Crossposted from the WoolfCamp blog and expanded, because I've had a few more days to think about it.
Mary recounts an interview and asks, How would you answer the question, "Why do you write?"
I am stumped. I have never thought about this, partly because I still stubbornly hold that even though I write, I am not a "Writer", and partly because I have written like this for so long (short-attention span writing, first in letters, then in emails, now in blog) that it is completely normal to me and has never even occurred to me to question why. I will ponder this, though, and write more about that.
So now I have pondered it, and I agree with my fellow WoolfCampers and writers on several items. Like the author interviewed, Firoozeh Dumas, I find writing "immensely rewarding. A well-crafted sentence makes me beam every time." Like the commenters in Mary's blog, and Mary herself, writing helps me to organize my thoughts, get clarity through the process of structuring blips into sentences, and to remember things.
But those are side effects ... what is the driver? I am almost there with Grace, who says she writes because she can't help herself. I know I missed blogging when I abandoned it for a month or so, and I continually "write" in my head. I almost always simultaneously observe the things I experience.
One of Mary's commenters said, "I write to tell stories that I believe must be told." That reminds me of a longtime friend who has asked me to write my memoirs since we graduated from high school one hundred and twenty-six years ago. To his query, I usually replied with another author's quote. The Russian writer Marina Tsvetaeva said: "You should only write the books whose non-existence you grieve." ("Man soll nur die Bücher schreiben, an deren Nichtvorhandensein man leidet", said the German postcard I had.)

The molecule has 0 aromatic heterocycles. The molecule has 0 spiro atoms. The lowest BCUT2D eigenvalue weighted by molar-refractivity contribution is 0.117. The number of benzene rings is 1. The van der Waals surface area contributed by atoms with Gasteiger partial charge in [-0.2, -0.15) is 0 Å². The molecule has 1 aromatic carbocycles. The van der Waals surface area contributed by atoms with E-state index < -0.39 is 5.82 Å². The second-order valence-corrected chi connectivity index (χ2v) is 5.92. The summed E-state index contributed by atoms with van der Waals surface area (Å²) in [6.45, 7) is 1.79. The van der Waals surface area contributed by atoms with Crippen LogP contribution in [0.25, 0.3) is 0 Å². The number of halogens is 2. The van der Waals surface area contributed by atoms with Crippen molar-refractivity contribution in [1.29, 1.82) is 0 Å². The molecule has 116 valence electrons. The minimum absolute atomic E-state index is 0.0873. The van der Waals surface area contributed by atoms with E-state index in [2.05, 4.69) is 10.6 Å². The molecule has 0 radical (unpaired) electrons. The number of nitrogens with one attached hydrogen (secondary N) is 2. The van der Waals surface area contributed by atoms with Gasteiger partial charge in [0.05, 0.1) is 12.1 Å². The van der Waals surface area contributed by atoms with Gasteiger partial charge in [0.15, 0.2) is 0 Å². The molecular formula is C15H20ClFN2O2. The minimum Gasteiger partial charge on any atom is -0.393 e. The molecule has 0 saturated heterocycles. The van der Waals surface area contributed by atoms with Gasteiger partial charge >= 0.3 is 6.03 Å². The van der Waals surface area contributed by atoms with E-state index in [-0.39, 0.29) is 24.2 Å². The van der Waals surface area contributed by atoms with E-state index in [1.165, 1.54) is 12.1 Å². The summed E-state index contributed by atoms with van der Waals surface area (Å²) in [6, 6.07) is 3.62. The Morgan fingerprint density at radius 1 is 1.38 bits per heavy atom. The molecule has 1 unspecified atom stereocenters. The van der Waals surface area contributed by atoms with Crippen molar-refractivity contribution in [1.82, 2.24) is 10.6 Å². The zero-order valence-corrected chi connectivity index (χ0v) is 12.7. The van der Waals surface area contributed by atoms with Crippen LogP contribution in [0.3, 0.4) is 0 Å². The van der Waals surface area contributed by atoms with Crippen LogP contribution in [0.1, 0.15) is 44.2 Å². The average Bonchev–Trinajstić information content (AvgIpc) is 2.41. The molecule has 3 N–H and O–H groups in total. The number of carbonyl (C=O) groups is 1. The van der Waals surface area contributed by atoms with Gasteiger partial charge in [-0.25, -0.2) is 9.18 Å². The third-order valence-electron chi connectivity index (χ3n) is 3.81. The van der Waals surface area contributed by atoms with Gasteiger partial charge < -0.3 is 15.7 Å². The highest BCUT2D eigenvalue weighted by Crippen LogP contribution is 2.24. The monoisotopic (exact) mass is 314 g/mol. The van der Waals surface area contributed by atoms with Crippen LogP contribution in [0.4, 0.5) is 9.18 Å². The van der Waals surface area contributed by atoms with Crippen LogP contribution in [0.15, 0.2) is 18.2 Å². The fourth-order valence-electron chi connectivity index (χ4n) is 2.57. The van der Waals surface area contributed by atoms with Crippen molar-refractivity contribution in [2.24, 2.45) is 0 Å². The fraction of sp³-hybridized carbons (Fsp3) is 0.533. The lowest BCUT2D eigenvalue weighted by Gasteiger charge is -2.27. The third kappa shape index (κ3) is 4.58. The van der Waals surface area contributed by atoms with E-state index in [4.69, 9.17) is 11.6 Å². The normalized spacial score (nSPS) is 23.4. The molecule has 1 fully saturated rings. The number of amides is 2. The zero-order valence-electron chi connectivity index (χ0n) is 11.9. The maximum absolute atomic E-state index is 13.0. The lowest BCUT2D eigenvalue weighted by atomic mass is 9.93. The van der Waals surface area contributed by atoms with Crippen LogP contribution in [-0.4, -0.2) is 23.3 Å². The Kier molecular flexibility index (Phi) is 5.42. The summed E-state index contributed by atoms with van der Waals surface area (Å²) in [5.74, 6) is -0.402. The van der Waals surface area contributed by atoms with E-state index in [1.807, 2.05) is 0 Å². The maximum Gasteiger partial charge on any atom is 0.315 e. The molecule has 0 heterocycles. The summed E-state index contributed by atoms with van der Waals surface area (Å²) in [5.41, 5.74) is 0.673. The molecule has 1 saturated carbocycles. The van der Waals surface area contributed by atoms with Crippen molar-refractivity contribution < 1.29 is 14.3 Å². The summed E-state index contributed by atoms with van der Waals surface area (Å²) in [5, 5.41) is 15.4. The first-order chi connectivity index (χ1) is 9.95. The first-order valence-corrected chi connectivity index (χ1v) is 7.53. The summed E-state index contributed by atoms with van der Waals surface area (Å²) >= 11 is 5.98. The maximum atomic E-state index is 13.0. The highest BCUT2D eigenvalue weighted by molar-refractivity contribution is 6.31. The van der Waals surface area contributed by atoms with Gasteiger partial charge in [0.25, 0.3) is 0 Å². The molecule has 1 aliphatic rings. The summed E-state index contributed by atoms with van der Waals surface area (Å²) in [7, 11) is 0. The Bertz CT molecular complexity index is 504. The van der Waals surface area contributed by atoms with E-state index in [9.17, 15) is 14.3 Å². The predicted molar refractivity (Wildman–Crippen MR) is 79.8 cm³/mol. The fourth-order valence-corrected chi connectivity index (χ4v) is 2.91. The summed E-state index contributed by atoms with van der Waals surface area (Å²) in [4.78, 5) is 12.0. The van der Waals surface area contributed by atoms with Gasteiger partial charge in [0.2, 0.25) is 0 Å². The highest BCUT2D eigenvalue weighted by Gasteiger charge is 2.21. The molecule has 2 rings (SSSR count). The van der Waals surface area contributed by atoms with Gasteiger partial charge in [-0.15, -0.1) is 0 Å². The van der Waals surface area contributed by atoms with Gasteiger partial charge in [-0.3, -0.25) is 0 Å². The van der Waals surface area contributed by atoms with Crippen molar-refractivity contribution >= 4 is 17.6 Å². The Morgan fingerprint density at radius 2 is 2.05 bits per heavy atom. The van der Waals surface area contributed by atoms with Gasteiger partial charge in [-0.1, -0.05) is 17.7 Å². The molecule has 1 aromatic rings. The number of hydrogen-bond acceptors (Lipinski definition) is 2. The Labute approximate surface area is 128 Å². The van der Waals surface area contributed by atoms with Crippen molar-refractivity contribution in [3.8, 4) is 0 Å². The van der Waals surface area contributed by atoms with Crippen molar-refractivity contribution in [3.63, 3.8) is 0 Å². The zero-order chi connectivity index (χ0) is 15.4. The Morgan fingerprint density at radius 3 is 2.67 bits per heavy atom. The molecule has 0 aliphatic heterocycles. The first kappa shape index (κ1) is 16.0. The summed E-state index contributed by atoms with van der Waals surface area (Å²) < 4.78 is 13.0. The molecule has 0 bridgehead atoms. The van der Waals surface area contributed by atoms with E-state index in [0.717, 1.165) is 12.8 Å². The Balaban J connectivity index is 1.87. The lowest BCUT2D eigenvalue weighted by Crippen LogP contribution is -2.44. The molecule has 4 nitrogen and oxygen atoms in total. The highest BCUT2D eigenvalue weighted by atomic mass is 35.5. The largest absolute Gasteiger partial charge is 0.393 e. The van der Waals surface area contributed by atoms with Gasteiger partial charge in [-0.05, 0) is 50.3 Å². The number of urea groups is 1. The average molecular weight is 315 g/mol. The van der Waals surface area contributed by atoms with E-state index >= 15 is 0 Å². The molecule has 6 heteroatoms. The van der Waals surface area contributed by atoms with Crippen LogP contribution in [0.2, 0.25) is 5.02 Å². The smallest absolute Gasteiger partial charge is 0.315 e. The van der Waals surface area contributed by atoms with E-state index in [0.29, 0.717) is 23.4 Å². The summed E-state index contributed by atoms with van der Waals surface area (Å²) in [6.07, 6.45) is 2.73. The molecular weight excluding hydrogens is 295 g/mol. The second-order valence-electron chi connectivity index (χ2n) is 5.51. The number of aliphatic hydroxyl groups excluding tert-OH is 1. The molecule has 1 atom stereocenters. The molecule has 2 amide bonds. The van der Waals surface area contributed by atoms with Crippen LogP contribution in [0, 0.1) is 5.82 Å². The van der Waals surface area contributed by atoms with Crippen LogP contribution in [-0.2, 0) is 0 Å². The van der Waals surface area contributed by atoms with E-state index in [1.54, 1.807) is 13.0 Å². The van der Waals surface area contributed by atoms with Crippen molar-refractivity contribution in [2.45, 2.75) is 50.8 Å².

I don't believe I have stories that *must* be told. Stories that could be told, yes. Stories I would like to tell, sure. *The* story, no, not that either. (Which is why I hold that I am not a "Writer", the one with the Capital Double You.) I'll have to quote this bit again that I lifted off Steve's OnePotMeal in October 2003, and that illustrates my stance best:
'Oh, I *have* to write,' M. says. 'If I don't write every day I feel withered.'
'Really?' I ask. 'You must get a lot done.'
'I have, oh, six novels in my computer, and tons of stories. I can't help it. It's like a calling.'
'I never felt like writing was a vocation. Maybe that's why it takes me months to finish a story.'
'You don't? Don't you just feel like you need to write every day, all the time?'
'Not really. No. I mean, I think about stories every day, and about words and ideas... maybe that's a vocation, but the writing? That's the worst part, isn't it?'
'No! That's the best part! Writing's who I am. Isn't that what it means to be a writer, that you have to do it all the time?'
Me? I write, but I am not a writer.
I'm closer to being a writer now, but the Writer eludes me (which is fine). Some days it's like an itch I want to scratch very badly. Other days it's like OnePotMeal says: I think about stories and words and ideas all the time, because my brain is all words. But they don't all urge themselves out of my head and onto paper. Most of them are contentedly entrenched within the confines of my skull, and no trepanning is needed.
But, like Michael Ende says in the Neverending Story, that's another story and shall be told another time. As is the other story about the itch I cannot seem to leave alone.